I'm in a lot of fandoms where the canon is only accessible because of an unofficial, unauthorized translation, so it feels somehow unfannish of me to be opposed to translation.

[...]

If the translation is bad? Well, sometimes translations are bad. That's on the translator. If a different translator comes along and thinks that was terribly done, they're welcome to create a second translation. I don't mind multiple translators doing my fic. I've read so many shady translations into English, where I was glad to have anything, and besides, translators gotta practice on something to get good.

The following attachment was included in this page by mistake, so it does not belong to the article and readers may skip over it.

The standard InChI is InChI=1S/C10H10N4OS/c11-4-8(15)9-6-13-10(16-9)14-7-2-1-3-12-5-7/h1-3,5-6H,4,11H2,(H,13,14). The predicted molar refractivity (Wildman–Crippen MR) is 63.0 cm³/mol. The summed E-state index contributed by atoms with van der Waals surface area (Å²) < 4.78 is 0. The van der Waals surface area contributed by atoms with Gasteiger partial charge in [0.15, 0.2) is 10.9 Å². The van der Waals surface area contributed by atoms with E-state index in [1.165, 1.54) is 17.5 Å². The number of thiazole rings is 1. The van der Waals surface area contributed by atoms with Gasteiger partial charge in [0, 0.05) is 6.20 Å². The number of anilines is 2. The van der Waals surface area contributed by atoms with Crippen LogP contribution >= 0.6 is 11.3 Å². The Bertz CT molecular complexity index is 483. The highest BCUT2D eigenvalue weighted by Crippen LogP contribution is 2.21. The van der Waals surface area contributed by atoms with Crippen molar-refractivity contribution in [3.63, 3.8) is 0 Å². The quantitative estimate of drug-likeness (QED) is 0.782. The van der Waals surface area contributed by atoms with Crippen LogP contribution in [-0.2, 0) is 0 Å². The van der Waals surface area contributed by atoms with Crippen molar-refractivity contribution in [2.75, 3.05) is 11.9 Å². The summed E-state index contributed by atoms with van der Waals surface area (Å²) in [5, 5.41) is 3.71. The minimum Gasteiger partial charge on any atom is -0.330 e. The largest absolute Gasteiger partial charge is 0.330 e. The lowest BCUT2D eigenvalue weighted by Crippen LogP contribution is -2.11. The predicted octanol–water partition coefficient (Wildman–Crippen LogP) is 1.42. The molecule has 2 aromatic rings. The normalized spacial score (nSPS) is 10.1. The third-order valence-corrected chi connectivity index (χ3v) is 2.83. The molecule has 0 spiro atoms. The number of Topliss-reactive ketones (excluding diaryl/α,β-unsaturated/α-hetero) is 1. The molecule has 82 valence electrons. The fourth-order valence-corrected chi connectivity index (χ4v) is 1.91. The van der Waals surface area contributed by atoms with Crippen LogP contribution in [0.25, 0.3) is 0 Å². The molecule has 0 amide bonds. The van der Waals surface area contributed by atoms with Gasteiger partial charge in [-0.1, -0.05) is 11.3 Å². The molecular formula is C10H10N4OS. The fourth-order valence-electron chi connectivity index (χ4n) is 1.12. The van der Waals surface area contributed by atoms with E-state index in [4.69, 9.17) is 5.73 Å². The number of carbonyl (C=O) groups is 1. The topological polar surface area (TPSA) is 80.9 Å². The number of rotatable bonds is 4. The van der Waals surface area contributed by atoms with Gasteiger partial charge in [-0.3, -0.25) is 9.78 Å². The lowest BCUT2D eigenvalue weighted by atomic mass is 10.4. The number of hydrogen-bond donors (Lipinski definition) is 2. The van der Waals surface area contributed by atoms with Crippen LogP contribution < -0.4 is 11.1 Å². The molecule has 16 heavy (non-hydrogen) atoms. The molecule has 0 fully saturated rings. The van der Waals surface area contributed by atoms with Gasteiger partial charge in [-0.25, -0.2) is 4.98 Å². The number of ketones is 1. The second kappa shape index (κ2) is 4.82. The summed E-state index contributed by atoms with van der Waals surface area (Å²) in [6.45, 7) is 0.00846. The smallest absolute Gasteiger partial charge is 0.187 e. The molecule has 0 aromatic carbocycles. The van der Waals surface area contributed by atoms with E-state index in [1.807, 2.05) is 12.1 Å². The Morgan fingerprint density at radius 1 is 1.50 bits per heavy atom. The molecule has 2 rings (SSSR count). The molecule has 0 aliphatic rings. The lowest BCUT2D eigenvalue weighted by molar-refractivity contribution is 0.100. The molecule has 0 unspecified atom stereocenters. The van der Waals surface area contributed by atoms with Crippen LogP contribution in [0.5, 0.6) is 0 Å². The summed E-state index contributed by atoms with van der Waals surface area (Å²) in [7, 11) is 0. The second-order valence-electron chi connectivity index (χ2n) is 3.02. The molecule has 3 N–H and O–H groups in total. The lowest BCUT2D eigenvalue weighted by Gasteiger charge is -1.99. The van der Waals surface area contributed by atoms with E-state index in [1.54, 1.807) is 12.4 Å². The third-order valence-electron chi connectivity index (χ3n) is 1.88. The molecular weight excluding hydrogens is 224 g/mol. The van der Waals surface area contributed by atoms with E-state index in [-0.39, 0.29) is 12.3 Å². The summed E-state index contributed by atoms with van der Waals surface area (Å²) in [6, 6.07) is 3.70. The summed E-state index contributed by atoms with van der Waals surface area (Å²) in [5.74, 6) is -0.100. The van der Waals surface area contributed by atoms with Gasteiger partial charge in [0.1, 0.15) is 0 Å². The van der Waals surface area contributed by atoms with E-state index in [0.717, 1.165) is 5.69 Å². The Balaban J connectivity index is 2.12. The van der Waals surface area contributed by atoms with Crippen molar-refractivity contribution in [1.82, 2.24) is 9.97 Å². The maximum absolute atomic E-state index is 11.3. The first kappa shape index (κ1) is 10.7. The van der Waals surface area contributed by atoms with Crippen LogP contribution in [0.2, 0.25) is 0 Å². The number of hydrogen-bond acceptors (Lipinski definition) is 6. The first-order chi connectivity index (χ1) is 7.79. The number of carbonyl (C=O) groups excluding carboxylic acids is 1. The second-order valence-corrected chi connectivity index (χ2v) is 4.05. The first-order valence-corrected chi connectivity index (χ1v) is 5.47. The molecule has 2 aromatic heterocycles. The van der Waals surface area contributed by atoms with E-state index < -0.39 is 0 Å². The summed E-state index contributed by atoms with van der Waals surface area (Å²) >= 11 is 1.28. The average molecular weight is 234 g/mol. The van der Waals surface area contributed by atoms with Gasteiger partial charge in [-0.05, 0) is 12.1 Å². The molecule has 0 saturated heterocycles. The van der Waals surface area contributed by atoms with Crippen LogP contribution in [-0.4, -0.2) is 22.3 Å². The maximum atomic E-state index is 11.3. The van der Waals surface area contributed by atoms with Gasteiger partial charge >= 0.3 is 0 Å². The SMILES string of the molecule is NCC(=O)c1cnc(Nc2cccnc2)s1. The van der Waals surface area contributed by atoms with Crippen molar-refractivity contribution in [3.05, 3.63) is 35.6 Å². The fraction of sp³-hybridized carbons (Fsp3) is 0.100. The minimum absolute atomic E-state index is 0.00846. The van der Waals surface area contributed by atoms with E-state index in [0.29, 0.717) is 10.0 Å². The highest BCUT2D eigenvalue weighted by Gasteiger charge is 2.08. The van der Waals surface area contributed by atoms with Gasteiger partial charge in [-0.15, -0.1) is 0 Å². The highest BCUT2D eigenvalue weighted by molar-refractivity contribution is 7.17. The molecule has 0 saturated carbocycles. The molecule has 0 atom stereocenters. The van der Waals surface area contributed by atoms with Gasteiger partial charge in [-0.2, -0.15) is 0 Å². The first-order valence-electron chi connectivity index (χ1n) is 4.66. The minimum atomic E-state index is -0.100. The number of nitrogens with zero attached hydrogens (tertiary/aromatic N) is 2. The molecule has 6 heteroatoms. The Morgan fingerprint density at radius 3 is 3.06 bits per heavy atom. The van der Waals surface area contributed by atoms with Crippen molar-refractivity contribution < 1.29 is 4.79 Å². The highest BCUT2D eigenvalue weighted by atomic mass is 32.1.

Actually, a couple of times I've approved it and the translator either got distracted and never posted anything, or posted it and had it up for a few years and then deleted their account for who knows what reason and it was gone. So my post of the original has outlived the translation in those cases. That's fine by me too. As far as I'm concerned, the translation is their work, it doesn't affect the original at all. I pretty much just take it as a high compliment, approve it, and never think about it again. I can't read any of the languages so I don't check the translations out.[10]